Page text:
Samsung has just introduced its new flagship smartphones, the Galaxy S10, S10+ and S10e. And yes, the new S10 devices have virtually everything we need but... do we have to settle for just that? Does Samsung really have nothing different to offer us this year?
A good device but... rather bland
First of all, I want to make one thing clear: the S10 is likely the best smartphone on the market. Its three models come with the best current processors, the Exynos 9820 (European version) or the Snapdragon 855 (in its Chinese and American version), as well as enough RAM to cover everything you need, going up to 12 GB on the most expensive S10+ model. The storage capacity also ranges from 128 GB up to 1TB on the Plus!
In addition, Samsung has included the triple rear camera on a flagship for the first time, along with a double selfie camera on the S10+. If the Galaxy S9 offered one of the best cameras on the market, with optical stabilization and variable aperture, its successor is expected to surpass it by far.
Not only that: the Korean manufacturer still thinks the notch is a passing fad, and has not included it on any of their new flagships. On the other hand, we have good news for those partial to the mini-jack connection (including myself), since the S10 has resisted the annoying trend and still sports a good old-fashioned headphone jack.
I don't want to discuss the specs too much, as you can read all about them in our respective reviews of the S10 and S10+. However, while the list of technical specifications is exceptional, it's not surprising; it looks like an update to the S9. We're talking about the flagship of the world's #1 manufacturer, which is why I expected more innovation, some new feature that surprised me. On the contrary, the presentation has left me quite disinterested...
Leaks are the enemy
It is true that nowadays it is difficult to surprise the public, and it is largely due to leaks. And yes, we digital media are largely to blame. Months and months of rumors, possible renders and images, that little by little reveal future devices until we know almost everything about them weeks before the official unveiling.
Although we still have these events marked on the calendar, all this makes the wow effect disappear. When it comes time to raise the curtain, the emotion has diminished... Every day we find it harder to be surprised, and that is a general problem in our society.
Innovation is in the hands of other manufacturers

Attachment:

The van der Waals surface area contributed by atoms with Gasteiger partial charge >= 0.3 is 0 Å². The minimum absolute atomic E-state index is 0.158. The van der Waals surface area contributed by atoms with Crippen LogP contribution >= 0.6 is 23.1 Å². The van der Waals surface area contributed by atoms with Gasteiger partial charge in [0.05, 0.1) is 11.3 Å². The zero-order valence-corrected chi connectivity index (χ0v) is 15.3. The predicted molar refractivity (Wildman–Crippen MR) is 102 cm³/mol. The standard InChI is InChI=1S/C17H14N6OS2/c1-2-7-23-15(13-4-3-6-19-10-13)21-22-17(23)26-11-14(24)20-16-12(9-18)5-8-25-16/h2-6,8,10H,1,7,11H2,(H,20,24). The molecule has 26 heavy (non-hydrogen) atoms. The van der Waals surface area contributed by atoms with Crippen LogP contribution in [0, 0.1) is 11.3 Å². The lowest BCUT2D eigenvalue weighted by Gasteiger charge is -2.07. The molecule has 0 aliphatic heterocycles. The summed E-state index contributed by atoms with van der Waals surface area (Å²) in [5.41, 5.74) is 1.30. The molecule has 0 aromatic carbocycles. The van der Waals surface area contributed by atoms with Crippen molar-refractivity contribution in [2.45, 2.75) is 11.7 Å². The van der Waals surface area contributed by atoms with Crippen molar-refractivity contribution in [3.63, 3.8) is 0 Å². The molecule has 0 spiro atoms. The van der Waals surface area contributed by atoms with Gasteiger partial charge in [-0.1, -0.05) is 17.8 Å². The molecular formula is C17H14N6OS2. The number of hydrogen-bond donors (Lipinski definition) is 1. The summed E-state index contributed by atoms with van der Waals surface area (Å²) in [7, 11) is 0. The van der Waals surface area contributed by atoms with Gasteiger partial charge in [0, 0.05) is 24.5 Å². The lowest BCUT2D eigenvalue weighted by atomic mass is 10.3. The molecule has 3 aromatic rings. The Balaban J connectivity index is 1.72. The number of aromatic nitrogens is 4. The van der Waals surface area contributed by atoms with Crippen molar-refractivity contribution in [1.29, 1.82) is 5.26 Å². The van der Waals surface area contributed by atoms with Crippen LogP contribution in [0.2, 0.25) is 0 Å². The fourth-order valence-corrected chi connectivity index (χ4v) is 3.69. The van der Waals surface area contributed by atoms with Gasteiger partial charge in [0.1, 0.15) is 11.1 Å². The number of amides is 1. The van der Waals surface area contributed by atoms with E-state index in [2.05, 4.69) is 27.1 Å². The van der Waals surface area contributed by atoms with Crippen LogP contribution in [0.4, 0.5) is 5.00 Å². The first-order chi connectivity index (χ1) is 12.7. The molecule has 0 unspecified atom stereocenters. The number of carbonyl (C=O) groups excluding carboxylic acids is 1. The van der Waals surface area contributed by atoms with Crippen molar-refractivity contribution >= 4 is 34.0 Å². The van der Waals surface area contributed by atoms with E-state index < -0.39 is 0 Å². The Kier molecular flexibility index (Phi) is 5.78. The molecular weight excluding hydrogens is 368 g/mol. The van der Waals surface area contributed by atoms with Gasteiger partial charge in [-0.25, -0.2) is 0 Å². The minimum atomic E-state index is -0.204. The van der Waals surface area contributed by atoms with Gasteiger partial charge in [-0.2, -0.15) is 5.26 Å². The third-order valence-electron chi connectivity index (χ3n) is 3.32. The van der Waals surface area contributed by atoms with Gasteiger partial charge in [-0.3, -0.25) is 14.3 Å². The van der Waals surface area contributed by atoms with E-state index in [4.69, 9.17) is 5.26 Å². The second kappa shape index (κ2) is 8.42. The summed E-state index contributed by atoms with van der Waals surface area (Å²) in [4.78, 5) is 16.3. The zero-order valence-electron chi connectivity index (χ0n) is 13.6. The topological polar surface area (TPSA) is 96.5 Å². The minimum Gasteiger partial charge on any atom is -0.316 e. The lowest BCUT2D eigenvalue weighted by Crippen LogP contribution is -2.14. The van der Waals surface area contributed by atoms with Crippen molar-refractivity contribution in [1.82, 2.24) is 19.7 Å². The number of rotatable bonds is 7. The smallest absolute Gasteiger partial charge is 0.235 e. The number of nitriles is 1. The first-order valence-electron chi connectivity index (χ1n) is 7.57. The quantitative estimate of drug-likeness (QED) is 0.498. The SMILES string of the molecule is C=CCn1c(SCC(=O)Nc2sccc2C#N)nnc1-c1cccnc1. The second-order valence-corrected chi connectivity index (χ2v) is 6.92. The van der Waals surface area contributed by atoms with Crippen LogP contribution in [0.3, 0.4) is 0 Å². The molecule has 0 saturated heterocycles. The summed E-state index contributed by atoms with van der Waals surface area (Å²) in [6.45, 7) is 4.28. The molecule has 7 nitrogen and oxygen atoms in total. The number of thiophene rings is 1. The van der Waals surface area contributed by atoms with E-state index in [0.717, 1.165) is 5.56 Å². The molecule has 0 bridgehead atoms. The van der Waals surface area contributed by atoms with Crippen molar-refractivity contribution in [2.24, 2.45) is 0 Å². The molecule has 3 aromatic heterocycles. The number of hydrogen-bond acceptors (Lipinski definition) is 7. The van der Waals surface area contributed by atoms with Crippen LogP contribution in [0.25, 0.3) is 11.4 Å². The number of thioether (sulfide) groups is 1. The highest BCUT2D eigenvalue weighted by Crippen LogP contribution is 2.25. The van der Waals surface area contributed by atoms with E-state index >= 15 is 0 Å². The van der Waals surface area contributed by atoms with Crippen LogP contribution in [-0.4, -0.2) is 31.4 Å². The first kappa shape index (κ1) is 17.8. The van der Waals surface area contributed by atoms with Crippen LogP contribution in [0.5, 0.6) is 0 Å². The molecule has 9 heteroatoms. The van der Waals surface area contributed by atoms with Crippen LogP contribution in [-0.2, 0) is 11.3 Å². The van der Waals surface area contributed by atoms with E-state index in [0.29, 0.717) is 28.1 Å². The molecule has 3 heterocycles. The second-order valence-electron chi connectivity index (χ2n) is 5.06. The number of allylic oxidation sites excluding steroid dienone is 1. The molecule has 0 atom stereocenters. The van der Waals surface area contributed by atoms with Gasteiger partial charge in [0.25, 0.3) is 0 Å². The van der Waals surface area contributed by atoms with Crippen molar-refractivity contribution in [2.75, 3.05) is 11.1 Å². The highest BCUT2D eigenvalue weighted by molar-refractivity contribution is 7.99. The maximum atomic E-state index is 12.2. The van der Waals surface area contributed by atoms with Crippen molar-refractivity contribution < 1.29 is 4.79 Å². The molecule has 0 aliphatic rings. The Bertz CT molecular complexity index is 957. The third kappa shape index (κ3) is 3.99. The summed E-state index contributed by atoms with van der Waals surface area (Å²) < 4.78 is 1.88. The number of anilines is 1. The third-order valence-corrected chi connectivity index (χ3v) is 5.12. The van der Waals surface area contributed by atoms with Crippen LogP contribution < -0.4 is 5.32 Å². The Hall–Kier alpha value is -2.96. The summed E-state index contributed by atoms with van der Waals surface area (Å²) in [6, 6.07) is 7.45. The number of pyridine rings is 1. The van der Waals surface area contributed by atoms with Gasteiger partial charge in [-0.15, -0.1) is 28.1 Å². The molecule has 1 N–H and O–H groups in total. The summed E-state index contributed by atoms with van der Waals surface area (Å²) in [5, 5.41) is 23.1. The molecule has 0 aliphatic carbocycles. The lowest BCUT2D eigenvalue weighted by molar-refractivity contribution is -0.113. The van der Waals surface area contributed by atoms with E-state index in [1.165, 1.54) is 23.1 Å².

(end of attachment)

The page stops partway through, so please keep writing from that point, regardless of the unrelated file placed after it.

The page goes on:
Some might say that Samsung doesn't need to surprise consumers for its flagships to be successful. Many users will continue buying high-end Samsung smartphones because of the popularity of the brand and thanks to solid specs. In addition, the manufacturer itself confirmed that its strategy is to introduce its innovations on mid-range devices (quadruple camera on the A9, punch-hole on the A8s), and later launch them on flagships.
If I take a step back and think for a moment, the only manufacturers that have managed to surprise me lately have been OPPO, Vivo and co, with the introduction of retractable or sliding cameras. Brands that bet on innovation as a marketing tool, combined with affordable prices, are, in my opinion, totally revolutionary (as is the case with the Pocophone F1).
The folding smartphone is overshadowing the S10
Some of you may think: "Lack of innovation? Haven't you seen the folding smartphone they just introduced?" And yes, you're right. I'm fascinated by the new foldable, but I don't consider it a real purchase option yet. Its selling price is very high and its manufacturing limited, so it is not yet a product for the masses. I see it more as a demonstration of strength from the Korean brand, which wanted to present the first foldable smartphone before the other big industry names (technically, Royole's FlexPai was really the first of them all).
Perhaps this is one of the reasons why Samsung didn't put all the meat on the grill for the S10, focusing on its Galaxy Fold. In a saturated market, it's necessary to completely overhaul the product - to offer something brand new, and that's what should happen with the introduction of foldable smartphones. In addition, the Galaxy Fold has the advantage of not being a victim of leaks. They have been scarce in comparison to those about the Galaxy S10.
If we look back, the Galaxy S8, with a novel design at the time and a much more optimized screen utilization than its predecessor, was the latest model in the S range that introduced a remarkable change worthy of the revolutionary label. The S9 was still a great smartphone but looked more like an update to its predecessor. The same seems to be happening with the S10.
Don't ask about the price
Numbers speak for themselves. The smartphone market is in recession and large manufacturers have lower revenue forecasts for 2019. Consumers are taking longer and longer to renew their devices, but manufacturers can't afford a drop in profits. What is one of the possible solutions?
Obviously raise the price of smartphones, especially flagships. Lately, we have seen some devices border on $1,000 or even surpass that mark, as is the case of the S10+. Paying $1,500 for a smartphone is crazy, unless it's for a revolutionary device, and it's radically different from everything else, isn't it?
What do you think? Were you disappointed by the presentation of Samsung's new Galaxy S range? Did you expect more or was your attention focused on the folding smartphone? Let us know in the comments.